Chelsea snatched a dramatic winner against Newcastle in the first game at Stamford Bridge since Blues’ Russian owner Roman Abramovich was sanctioned by the UK government.
The game looked to be heading towards a goalless draw before Kai Havertz expertly controlled a ball forward and fired into the net in the 88th minute.
It was a tough goal to concede for Newcastle who had wanted Havertz to be sent off in the first half for catching Dan Burn in the face with an elbow when jumping, but the German only received a booking.
Before the goal, both sides had struggled to create clear-cut chances, with Chelsea taking 75 minutes to produce an effort on target.
Newcastle’s Miguel Almiron had earlier forced a fine save from home goalkeeper Edouard Mendy with a well-struck 25-yard volley and Burn headed just wide.
Just as had happened in Chelsea’s 3-1 away win over Norwich on Thursday, a small section of fans chanted Abramovich’s name, for a brief period in the second half.
Abramovich has been sanctioned as a part of the government’s response to Russia’s invasion of Ukraine, meaning his assets, including Chelsea Football Club, have been frozen.
Chelsea stay third, but are now only seven points behind second-placed Liverpool and 10 adrift of leaders Manchester City. Meanwhile, Newcastle, beaten for the first time in nine Premier League matches, are 14th, 10 points clear of the relegation zone.
The relief and delight shown from Chelsea boss Thomas Tuchel, both at the goal and again at the final whistle, showed what this meant to him by screaming at the fans and punching the air.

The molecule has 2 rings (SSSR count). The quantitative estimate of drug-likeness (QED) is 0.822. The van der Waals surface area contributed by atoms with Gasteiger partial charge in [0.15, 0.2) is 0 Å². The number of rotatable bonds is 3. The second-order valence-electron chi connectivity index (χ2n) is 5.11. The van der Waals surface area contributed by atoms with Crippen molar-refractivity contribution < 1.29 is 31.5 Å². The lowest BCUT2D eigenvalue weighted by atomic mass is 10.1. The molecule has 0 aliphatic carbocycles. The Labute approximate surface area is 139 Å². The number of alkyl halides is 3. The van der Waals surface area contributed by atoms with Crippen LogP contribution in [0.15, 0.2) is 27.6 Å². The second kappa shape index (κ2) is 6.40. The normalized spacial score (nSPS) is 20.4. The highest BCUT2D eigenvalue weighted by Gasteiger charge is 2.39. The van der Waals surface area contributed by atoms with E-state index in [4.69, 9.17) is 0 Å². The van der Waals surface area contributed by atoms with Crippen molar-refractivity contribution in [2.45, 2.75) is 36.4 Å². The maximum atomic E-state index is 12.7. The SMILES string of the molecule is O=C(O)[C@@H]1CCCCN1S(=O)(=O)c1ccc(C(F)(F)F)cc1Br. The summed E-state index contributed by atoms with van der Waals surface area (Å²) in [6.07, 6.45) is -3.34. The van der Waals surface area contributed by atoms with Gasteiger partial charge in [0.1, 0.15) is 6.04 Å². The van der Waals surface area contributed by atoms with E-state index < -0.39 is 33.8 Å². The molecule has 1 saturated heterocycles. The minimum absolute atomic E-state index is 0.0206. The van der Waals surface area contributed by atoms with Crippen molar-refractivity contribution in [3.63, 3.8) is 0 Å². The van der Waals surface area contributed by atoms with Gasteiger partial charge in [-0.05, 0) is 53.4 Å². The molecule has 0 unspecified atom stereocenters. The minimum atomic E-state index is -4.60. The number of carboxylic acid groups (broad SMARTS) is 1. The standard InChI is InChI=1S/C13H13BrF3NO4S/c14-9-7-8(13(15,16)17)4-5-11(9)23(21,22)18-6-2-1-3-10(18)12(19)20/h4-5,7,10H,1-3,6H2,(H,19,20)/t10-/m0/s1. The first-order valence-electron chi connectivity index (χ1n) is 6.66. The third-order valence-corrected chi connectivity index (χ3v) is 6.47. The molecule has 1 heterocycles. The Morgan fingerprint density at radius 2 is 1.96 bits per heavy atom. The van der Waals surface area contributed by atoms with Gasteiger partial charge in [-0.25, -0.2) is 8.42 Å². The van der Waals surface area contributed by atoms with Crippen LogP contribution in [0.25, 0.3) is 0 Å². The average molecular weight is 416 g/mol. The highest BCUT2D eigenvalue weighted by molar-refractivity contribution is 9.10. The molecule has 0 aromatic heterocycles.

And it was easy to see why he was so emotional with the club’s very existence potentially under threat.
Abramovich has been the Chelsea owner for nearly 19 years, a period in which they have won 21 trophies, including the Premier League on five occasions and the Champions League twice.
But the current sanctions against him have stopped him selling Chelsea, and mean the club are unable to buy or sell players, cannot sell any more tickets for games, have had their credit cards suspended and have had to close the club shop.
The government said it would issue a special licence that allowed fixtures to be fulfilled, staff to be paid and existing ticket holders to attend matches, although the club’s wage bill stands at £28m a month.
It seemed fitting that Newcastle, another side with hugely controversial owners following their takeover in October by the Saudi Arabian-backed Public Investment Fund (PIF), were Chelsea’s opponents on a day when events off the field were talked about as much as those on it.
Newcastle’s takeover and the potential huge investment into the club was celebrated by their fans a few months ago, although Amnesty International said “it represented a clear attempt by the Saudi authorities to sports wash their appalling human rights record with the glamour of top-flight football”.